1990s, 2/4, Comedy, Mel Brooks, Review

Dracula: Dead and Loving It

Dracula: Dead and Loving It (1995) - IMDb

#10 in my ranking of Mel Brooks’ filmography.

Mel Brooks’ final film is more of a piece with Robin Hood: Men in Tights than Young Frankenstein, which isn’t really a surprise how artist careers go. However, it is simply less funny for long stretches of its runtime, feeling like Brooks and his writing team of Rudy De Luca and Steve Haberman settled on the first gags and jokes they came across while writing without trying to figure out how funny they actually were. There are sporadic laughs here and there, especially as the film moves into its second half, but they’re simply not enough. I don’t hate the film at all, but it’s just simply not funny enough to sustain its rather short 85-minute runtime.

I harp on story, even in comedies, because they provide a strong structure on which to hang jokes. If the jokes don’t land, at least you have a story to follow. The story here, a mangled retelling of the Dracula story, well told over decades in Hollywood, has a major problem in that it doesn’t have a main character. We start with Thomas Renfield (Peter MacNicol) arriving in Transylvania to meet with Count Dracula (Leslie Nielson) about his purchase of Carfax Abbey in London. It’s essentially just the attempt at a comedic form of Jonathan Harker’s arrival at the castle in the original story, except happening to Renfield. This sequence has many attempts at humor, but little of it is actually funny. Anne Bancroft has a small role as a gypsy woman who warns Renfield of the dangers of the castle, giving him a cross for protection (that’s never mentioned again, of course), and every sentence she ends by grabbing the skin beneath her jaw with two fingers and elongating the final syllables. It’s an odd thing that feels like it’s supposed to be funny. It’s not really, though. The rest of the humor of this sequence involves a bat pooping on steps, Dracula slipping on the poop, his shadow showing injury rather than him, and Dracula removing the ridiculous hairpiece that is similar to the hair Gary Oldman had at the beginning of Francis Ford Coppola’s Bram Stoker’s Dracula.

The two make for England (complete with Dracula’s coffin being slung from one side of the hold on the Demeter to the other in another bit of pratfall humor), and Dracula sets up shop in Carfax Abbey, right across the road from the mental institute where Renfield gets taken, headed by Dr. Seward (Harvey Korman), a doctor obsessed with giving all of his patients enemas. His daughter, Mina (Amy Yasbeck), is engaged to Jonathan Harker (Steven Webber) and best friend to Lucy (Lysette Anthony). Dracula gains his sights on Lucy, biting her once, weakening her, and then waits for his opportunity to fully turn her into a vampire. When she weakens, Dr. Seward calls in the services of Abraham Van Helsing (Mel Brooks), to consult who quickly discovers that Lucy’s illness it the work of a vampire.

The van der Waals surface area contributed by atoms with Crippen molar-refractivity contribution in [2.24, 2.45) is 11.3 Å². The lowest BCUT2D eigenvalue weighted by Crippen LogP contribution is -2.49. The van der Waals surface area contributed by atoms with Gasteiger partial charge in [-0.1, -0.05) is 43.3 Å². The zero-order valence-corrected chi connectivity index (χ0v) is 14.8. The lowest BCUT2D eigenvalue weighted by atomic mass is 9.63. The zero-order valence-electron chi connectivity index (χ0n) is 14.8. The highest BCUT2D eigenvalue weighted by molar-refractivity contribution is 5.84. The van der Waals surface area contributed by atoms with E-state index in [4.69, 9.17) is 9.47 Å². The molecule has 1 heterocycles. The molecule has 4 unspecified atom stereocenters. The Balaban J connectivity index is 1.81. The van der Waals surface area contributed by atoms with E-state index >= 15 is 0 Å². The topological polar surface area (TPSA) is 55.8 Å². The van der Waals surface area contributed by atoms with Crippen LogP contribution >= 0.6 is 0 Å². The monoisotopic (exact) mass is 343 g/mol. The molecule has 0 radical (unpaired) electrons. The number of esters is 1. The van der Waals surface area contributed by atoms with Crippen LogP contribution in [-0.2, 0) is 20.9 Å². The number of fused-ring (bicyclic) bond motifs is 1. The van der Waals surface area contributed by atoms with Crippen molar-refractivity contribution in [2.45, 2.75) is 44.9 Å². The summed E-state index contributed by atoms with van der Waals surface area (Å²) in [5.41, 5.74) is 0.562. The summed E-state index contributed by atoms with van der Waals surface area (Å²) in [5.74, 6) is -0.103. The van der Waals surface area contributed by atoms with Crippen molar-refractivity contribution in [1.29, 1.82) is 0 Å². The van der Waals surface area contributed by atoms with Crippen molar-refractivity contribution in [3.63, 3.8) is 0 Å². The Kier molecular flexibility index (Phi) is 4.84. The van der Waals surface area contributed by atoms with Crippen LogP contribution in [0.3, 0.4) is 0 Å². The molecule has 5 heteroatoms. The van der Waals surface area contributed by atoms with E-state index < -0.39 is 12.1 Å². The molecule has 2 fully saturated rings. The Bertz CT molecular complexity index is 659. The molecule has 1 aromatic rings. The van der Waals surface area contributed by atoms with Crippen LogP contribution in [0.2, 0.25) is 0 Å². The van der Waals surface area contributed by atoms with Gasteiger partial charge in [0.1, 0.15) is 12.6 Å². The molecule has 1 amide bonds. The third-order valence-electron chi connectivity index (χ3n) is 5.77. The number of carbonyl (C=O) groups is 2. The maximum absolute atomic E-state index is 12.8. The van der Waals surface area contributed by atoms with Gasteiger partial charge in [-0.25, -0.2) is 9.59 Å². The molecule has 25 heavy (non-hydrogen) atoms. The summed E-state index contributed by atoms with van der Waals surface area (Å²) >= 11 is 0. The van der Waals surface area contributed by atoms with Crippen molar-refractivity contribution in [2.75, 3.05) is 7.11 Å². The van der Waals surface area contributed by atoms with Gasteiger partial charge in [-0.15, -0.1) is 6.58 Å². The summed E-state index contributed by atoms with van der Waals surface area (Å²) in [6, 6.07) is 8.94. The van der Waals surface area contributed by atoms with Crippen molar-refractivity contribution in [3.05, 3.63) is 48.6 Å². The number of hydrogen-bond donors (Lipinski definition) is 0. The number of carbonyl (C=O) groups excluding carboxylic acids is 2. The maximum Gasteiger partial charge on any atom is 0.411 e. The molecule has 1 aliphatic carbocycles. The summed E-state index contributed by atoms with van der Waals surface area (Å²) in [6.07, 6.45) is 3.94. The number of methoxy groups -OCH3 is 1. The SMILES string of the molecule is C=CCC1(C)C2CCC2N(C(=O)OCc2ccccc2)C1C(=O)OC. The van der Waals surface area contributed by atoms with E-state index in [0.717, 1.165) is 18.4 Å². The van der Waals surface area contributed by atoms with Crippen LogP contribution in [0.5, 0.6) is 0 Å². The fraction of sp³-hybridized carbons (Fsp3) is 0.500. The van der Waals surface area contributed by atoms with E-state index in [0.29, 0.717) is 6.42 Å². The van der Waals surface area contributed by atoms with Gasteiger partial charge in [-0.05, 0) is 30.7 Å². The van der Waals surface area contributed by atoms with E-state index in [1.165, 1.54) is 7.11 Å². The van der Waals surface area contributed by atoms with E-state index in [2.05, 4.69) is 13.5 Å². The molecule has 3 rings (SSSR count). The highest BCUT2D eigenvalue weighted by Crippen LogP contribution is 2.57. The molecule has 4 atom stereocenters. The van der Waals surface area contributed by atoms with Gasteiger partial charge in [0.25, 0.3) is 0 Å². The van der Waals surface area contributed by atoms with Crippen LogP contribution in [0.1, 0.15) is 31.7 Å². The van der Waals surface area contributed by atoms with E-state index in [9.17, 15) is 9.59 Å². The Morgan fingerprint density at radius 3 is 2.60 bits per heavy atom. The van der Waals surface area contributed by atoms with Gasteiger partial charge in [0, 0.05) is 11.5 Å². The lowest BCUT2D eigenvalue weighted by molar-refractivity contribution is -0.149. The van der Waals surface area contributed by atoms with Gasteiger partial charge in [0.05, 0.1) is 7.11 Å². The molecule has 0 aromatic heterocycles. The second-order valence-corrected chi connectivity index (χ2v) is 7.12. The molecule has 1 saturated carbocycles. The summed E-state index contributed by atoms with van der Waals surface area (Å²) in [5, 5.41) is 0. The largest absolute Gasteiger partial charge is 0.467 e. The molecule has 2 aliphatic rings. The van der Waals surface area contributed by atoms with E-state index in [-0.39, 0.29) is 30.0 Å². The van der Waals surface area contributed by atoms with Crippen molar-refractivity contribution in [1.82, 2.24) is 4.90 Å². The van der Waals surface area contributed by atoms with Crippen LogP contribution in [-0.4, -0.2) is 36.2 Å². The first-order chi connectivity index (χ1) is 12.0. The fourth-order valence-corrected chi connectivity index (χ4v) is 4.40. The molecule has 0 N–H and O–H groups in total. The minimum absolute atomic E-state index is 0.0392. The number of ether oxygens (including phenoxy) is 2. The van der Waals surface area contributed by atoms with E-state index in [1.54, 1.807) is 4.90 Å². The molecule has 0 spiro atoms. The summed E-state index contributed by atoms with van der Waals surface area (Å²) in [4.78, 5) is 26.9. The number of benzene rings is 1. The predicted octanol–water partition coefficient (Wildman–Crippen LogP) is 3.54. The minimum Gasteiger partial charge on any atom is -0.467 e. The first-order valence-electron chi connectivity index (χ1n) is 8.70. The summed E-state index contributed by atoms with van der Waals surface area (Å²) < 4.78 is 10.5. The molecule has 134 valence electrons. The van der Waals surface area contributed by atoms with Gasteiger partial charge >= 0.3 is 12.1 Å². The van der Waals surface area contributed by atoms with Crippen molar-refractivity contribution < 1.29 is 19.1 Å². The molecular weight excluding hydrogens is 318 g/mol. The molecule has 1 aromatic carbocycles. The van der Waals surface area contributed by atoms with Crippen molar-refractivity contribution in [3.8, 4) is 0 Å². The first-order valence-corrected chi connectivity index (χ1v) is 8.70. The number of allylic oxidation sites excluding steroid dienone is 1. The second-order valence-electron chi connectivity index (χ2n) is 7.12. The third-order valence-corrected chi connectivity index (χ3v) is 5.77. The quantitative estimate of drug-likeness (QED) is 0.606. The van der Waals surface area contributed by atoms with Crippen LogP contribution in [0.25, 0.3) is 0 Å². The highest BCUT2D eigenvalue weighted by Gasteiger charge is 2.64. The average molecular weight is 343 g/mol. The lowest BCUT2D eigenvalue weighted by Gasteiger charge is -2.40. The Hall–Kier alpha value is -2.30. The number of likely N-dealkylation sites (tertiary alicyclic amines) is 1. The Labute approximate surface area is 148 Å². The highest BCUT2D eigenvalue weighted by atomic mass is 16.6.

The comedy here gets better, but it’s still spotty. Dr. Seward’s calls for enemas never really land. Renfield’s meeting with Seward where he eats bugs is amusing. Van Helsing’s introduction where he grosses out a class of new medical students is probably the first time in the film that I actually chuckled out loud. Dracula sneaking into Lucy’s room, though, is simple pratfalls of running into windows and falling from ceilings that are, at best, slightly amusing. It’s weak stuff, is what I’m saying.

The efforts to fully convert Lucy are a bit of a mess when Dracula has mind control powers. Including Renfield to try and get rid of the garlic in Lucy’s room doesn’t provide the hilarity such a diversion should, and it’s mostly flat. It’s after Lucy dies that the movie actually gains a pretty consistent sense of humor. The staking scene, where Harker gets doused in buckets of blood while Van Helsing hides behind a column, is the funniest the movie gets, but there’s also Harker’s announcement that he can’t enjoy sexual hijinks because he’s British. Dracula’s seduction of Mina is also more entertaining, using a pair of large dance numbers to accomplish it. It’s not hilarious, though the second with the giant mirror showing Mina floating in midair is at least technically accomplished. The final showdown is small and largely just follows through the motions of what’s necessary to get the movie to finish.

Is the movie good? A misunderstood piece of hilarity that audiences just couldn’t accept at the time? Not really. It has its moments here and there, a lot of them going to Brooks himself, but it’s not enough to support the film itself. The lack of a main character undermines the actual storytelling aspect to the point that it becomes like a series of sketches, and it doesn’t help that many of the sketches aren’t that funny. It did get me to chuckle every now and then, more as the film went along, so I can’t exactly hate it.

Rating: 2/4


5 thoughts on “Dracula: Dead and Loving It”

  1. Another one I never saw. I think at the time the impression I got from ads, or whatever, was that it just seemed tired. The “and loving it” also seemed old, though I guess if Mel Brooks can’t steal from himself….


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